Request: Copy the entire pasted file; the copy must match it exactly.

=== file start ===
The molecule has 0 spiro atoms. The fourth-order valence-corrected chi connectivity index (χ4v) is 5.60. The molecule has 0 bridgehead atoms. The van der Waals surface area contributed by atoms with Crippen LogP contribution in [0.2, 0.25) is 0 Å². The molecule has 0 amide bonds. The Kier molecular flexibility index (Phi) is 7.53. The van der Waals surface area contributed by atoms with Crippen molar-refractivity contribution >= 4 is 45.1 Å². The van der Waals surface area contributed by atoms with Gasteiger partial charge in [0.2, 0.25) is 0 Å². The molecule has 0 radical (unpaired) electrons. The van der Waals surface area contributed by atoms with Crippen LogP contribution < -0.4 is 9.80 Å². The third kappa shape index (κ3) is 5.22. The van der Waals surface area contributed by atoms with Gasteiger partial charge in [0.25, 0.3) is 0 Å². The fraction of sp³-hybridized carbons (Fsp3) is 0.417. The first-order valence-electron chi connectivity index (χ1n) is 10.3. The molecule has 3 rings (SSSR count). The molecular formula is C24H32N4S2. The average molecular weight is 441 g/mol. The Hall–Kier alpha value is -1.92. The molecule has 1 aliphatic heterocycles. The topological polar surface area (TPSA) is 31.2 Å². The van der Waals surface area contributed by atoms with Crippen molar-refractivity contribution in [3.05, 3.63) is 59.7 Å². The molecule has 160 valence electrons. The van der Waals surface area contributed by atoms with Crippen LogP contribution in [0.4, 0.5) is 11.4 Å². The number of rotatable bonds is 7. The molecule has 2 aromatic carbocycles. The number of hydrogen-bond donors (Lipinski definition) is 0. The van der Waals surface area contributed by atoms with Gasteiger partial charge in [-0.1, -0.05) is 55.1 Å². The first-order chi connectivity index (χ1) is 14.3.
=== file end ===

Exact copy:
The molecule has 0 spiro atoms. The fourth-order valence-corrected chi connectivity index (χ4v) is 5.60. The molecule has 0 bridgehead atoms. The van der Waals surface area contributed by atoms with Crippen LogP contribution in [0.2, 0.25) is 0 Å². The molecule has 0 amide bonds. The Kier molecular flexibility index (Phi) is 7.53. The van der Waals surface area contributed by atoms with Crippen molar-refractivity contribution >= 4 is 45.1 Å². The van der Waals surface area contributed by atoms with Gasteiger partial charge in [0.2, 0.25) is 0 Å². The molecule has 0 radical (unpaired) electrons. The van der Waals surface area contributed by atoms with Crippen LogP contribution < -0.4 is 9.80 Å². The third kappa shape index (κ3) is 5.22. The van der Waals surface area contributed by atoms with Gasteiger partial charge in [0.25, 0.3) is 0 Å². The fraction of sp³-hybridized carbons (Fsp3) is 0.417. The first-order valence-electron chi connectivity index (χ1n) is 10.3. The molecule has 3 rings (SSSR count). The molecular formula is C24H32N4S2. The average molecular weight is 441 g/mol. The Hall–Kier alpha value is -1.92. The molecule has 1 aliphatic heterocycles. The topological polar surface area (TPSA) is 31.2 Å². The van der Waals surface area contributed by atoms with Crippen molar-refractivity contribution in [3.05, 3.63) is 59.7 Å². The molecule has 160 valence electrons. The van der Waals surface area contributed by atoms with Crippen LogP contribution in [0.4, 0.5) is 11.4 Å². The number of rotatable bonds is 7. The molecule has 2 aromatic carbocycles. The number of hydrogen-bond donors (Lipinski definition) is 0. The van der Waals surface area contributed by atoms with Gasteiger partial charge in [-0.1, -0.05) is 55.1 Å². The first-order chi connectivity index (χ1) is 14.3.